A NEW ALEXANDRIA RISES
The Mercantile: New look, new name
“A lot of millennials don’t believe rural America is a good fit for them. They couldn’t be more wrong,” said Warren Brown, Director of Economic Development in Alexandria, Indiana. There is excitement in his voice because of two forward-moving projects which will literally change the landscape of that city.
New life is being breathed into a vacant three-story downtown building which formerly housed Cox Supermarket for more than seven decades. Milestone Ventures Inc., a development firm headquartered in Indianapolis, will begin interior demolition of the building in early November with plans to locate 20 apartments on the second and third floors. The new housing is expected to be completed within a year.
This multi-faceted project, dubbed The Mercantile, includes plans for a much-needed grocery in the building’s ground level. While there is not yet a signed contract, Brown said serious negotiations are underway with more than one grocer. He anticipates a November 2017 opening for the public. It will fill a gap in food services that are needed to support the population of the community. Currently the Harvest Market is the only grocer in town to serve Alexandria’s population of just under 5,100.
In addition to the planned renovations to the building, three duplexes are already under construction in the back corner of the parking lot and are slated to open during the first half of 2017.
Similar projects for neighborhood stabilization have taken place in large cities such as Chicago or NYC, but The Mercantile project is unique for a city the size of Alexandria. “From the research that we’ve done, I don’t believe another project like this has been done in a rural community in the United States ... providing affordable housing, plus the grocery which addresses a food desert. It is one of only two projects funded through Indiana Housing and Community Development Authority in 2016,” said Brown.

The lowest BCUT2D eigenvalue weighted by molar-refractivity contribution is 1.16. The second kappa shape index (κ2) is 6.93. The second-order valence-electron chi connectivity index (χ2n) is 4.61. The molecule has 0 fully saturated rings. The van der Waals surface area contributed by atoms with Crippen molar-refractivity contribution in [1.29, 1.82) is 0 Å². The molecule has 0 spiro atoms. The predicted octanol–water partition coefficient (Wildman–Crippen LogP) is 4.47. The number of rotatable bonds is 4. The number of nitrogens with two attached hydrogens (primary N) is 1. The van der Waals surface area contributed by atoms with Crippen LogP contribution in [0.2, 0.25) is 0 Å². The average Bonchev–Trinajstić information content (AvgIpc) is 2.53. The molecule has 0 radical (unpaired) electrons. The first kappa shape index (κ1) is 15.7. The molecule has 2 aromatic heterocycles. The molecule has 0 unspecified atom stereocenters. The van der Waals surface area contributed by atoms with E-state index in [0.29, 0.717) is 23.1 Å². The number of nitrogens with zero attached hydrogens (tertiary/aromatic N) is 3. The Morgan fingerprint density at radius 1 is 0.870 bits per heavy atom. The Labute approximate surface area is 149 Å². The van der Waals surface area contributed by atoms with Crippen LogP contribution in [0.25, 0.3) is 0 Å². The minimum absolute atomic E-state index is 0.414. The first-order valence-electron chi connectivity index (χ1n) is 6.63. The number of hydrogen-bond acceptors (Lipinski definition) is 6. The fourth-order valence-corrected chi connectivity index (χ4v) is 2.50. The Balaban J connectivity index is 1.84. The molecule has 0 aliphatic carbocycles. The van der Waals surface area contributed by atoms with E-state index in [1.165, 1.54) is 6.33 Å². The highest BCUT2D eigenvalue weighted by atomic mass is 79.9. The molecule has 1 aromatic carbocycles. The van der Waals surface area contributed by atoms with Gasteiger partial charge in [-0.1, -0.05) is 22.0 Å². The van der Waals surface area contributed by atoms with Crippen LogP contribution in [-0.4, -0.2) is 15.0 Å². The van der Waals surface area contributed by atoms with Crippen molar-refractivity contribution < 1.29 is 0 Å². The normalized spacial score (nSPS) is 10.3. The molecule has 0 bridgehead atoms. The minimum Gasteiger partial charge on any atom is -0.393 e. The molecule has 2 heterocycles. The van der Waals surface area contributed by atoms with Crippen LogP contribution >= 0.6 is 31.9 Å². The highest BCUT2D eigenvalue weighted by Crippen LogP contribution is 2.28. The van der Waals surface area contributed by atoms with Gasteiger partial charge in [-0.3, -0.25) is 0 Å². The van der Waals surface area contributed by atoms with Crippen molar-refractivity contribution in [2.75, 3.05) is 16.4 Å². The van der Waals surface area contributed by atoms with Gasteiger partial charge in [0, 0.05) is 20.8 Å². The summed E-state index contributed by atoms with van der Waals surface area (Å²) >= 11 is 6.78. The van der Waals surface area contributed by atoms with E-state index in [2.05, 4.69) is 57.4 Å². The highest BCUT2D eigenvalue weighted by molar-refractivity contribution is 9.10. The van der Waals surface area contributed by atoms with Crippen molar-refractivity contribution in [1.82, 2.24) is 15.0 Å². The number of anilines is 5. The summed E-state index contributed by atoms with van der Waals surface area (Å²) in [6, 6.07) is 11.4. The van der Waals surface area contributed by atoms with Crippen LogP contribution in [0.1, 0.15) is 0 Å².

MORE THAN A BUSINESS PARK
Another major addition to the city’s economic opportunity -- in the form of a huge financial boost-- was announced on October 6 when the Madison County Council of Governments approved the use of $91,500 to drill test wells and do a comprehensive water study at the Alexandria North Business Park. Funding comes from food and beverage tax revenues.
Brown said the site is very attractive for business development because extensive work has already been done through a successful coalition of all the key players. The business park is shovel-ready, utilities are in place, and AT&T has certified the site as fiber optic-ready. The water study is another logical step in preparing for future industry.
“Multiple companies have looked at the business park for development. A couple are big water users. Test wells and water samples will help us make sure we are ready and have the ability to provide processed water, raw water, whatever is needed,” Brown explained.
“All of the companies we’ve talked to would produce significant job growth. It could possibly be one of the biggest opportunities in the state, let alone north Madison County. It will have great regional impact.”
Brown said he is excited about so many good things happening in the community. “We’re doing everything we can and doing it well. We strive to be innovative, affordable, friendly and safe. We want to support and grow together to make Madison County the best place to live regardless of who you are.”